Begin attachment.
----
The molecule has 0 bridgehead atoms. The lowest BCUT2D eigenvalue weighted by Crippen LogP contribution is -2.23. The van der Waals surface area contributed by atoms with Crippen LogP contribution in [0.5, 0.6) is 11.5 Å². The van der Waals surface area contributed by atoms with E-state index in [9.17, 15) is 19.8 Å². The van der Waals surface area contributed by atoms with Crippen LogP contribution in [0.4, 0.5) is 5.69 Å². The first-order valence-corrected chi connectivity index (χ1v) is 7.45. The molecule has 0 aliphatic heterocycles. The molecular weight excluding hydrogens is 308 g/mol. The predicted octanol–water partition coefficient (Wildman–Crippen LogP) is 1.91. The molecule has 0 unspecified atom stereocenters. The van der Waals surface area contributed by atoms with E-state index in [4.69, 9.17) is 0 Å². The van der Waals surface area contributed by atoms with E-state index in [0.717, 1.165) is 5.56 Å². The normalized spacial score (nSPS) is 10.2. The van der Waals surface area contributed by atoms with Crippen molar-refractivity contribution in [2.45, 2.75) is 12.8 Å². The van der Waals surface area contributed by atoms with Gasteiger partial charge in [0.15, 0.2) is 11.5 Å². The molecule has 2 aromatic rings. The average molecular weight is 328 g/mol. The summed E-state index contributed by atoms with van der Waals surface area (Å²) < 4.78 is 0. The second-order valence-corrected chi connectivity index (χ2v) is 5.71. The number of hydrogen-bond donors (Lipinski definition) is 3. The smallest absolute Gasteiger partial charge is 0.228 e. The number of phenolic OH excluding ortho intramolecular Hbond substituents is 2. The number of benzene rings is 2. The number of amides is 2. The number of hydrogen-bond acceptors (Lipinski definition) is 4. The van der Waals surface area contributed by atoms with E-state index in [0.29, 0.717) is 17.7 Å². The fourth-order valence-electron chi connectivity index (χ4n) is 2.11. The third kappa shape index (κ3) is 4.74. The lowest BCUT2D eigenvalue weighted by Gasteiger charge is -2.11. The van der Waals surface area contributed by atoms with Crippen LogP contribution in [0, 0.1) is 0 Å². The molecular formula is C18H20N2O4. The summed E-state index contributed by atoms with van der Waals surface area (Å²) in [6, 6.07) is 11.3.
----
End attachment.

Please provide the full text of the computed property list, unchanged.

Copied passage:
The molecule has 0 bridgehead atoms. The lowest BCUT2D eigenvalue weighted by Crippen LogP contribution is -2.23. The van der Waals surface area contributed by atoms with Crippen LogP contribution in [0.5, 0.6) is 11.5 Å². The van der Waals surface area contributed by atoms with E-state index in [9.17, 15) is 19.8 Å². The van der Waals surface area contributed by atoms with Crippen LogP contribution in [0.4, 0.5) is 5.69 Å². The first-order valence-corrected chi connectivity index (χ1v) is 7.45. The molecule has 0 aliphatic heterocycles. The molecular weight excluding hydrogens is 308 g/mol. The predicted octanol–water partition coefficient (Wildman–Crippen LogP) is 1.91. The molecule has 0 unspecified atom stereocenters. The van der Waals surface area contributed by atoms with E-state index in [4.69, 9.17) is 0 Å². The van der Waals surface area contributed by atoms with E-state index in [0.717, 1.165) is 5.56 Å². The normalized spacial score (nSPS) is 10.2. The van der Waals surface area contributed by atoms with Crippen molar-refractivity contribution in [2.45, 2.75) is 12.8 Å². The van der Waals surface area contributed by atoms with Gasteiger partial charge in [0.15, 0.2) is 11.5 Å². The molecule has 2 aromatic rings. The average molecular weight is 328 g/mol. The summed E-state index contributed by atoms with van der Waals surface area (Å²) < 4.78 is 0. The second-order valence-corrected chi connectivity index (χ2v) is 5.71. The number of hydrogen-bond donors (Lipinski definition) is 3. The smallest absolute Gasteiger partial charge is 0.228 e. The number of phenolic OH excluding ortho intramolecular Hbond substituents is 2. The number of benzene rings is 2. The number of amides is 2. The number of hydrogen-bond acceptors (Lipinski definition) is 4. The van der Waals surface area contributed by atoms with E-state index in [0.29, 0.717) is 17.7 Å². The fourth-order valence-electron chi connectivity index (χ4n) is 2.11. The third kappa shape index (κ3) is 4.74. The lowest BCUT2D eigenvalue weighted by Gasteiger charge is -2.11. The van der Waals surface area contributed by atoms with Crippen LogP contribution in [0, 0.1) is 0 Å². The molecular formula is C18H20N2O4. The summed E-state index contributed by atoms with van der Waals surface area (Å²) in [6, 6.07) is 11.3.